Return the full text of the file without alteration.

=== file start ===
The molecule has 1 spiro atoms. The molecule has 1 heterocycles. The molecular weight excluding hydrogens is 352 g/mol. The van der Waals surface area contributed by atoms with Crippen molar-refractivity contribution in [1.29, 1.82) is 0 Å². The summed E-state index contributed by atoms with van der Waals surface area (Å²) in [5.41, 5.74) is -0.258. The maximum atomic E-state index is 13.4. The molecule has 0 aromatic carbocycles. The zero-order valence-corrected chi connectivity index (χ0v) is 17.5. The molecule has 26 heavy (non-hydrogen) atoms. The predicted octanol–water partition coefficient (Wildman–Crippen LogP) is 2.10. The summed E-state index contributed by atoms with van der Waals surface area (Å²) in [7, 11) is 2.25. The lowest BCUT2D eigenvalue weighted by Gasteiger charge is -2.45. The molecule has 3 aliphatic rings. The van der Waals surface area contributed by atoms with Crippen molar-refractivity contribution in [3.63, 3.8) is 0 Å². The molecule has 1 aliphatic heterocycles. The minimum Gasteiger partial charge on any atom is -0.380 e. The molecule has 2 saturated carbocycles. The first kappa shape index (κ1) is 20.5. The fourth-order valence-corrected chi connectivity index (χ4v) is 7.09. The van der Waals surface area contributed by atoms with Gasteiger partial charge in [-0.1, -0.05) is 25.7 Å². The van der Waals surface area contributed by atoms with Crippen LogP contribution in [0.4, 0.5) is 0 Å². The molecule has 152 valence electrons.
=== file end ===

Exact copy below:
The molecule has 1 spiro atoms. The molecule has 1 heterocycles. The molecular weight excluding hydrogens is 352 g/mol. The van der Waals surface area contributed by atoms with Crippen molar-refractivity contribution in [1.29, 1.82) is 0 Å². The summed E-state index contributed by atoms with van der Waals surface area (Å²) in [5.41, 5.74) is -0.258. The maximum atomic E-state index is 13.4. The molecule has 0 aromatic carbocycles. The zero-order valence-corrected chi connectivity index (χ0v) is 17.5. The molecule has 26 heavy (non-hydrogen) atoms. The predicted octanol–water partition coefficient (Wildman–Crippen LogP) is 2.10. The summed E-state index contributed by atoms with van der Waals surface area (Å²) in [7, 11) is 2.25. The lowest BCUT2D eigenvalue weighted by Gasteiger charge is -2.45. The molecule has 3 aliphatic rings. The van der Waals surface area contributed by atoms with Crippen molar-refractivity contribution in [3.63, 3.8) is 0 Å². The molecule has 1 aliphatic heterocycles. The minimum Gasteiger partial charge on any atom is -0.380 e. The molecule has 2 saturated carbocycles. The first kappa shape index (κ1) is 20.5. The fourth-order valence-corrected chi connectivity index (χ4v) is 7.09. The van der Waals surface area contributed by atoms with Gasteiger partial charge in [-0.1, -0.05) is 25.7 Å². The van der Waals surface area contributed by atoms with Crippen LogP contribution in [0.4, 0.5) is 0 Å². The molecule has 152 valence electrons.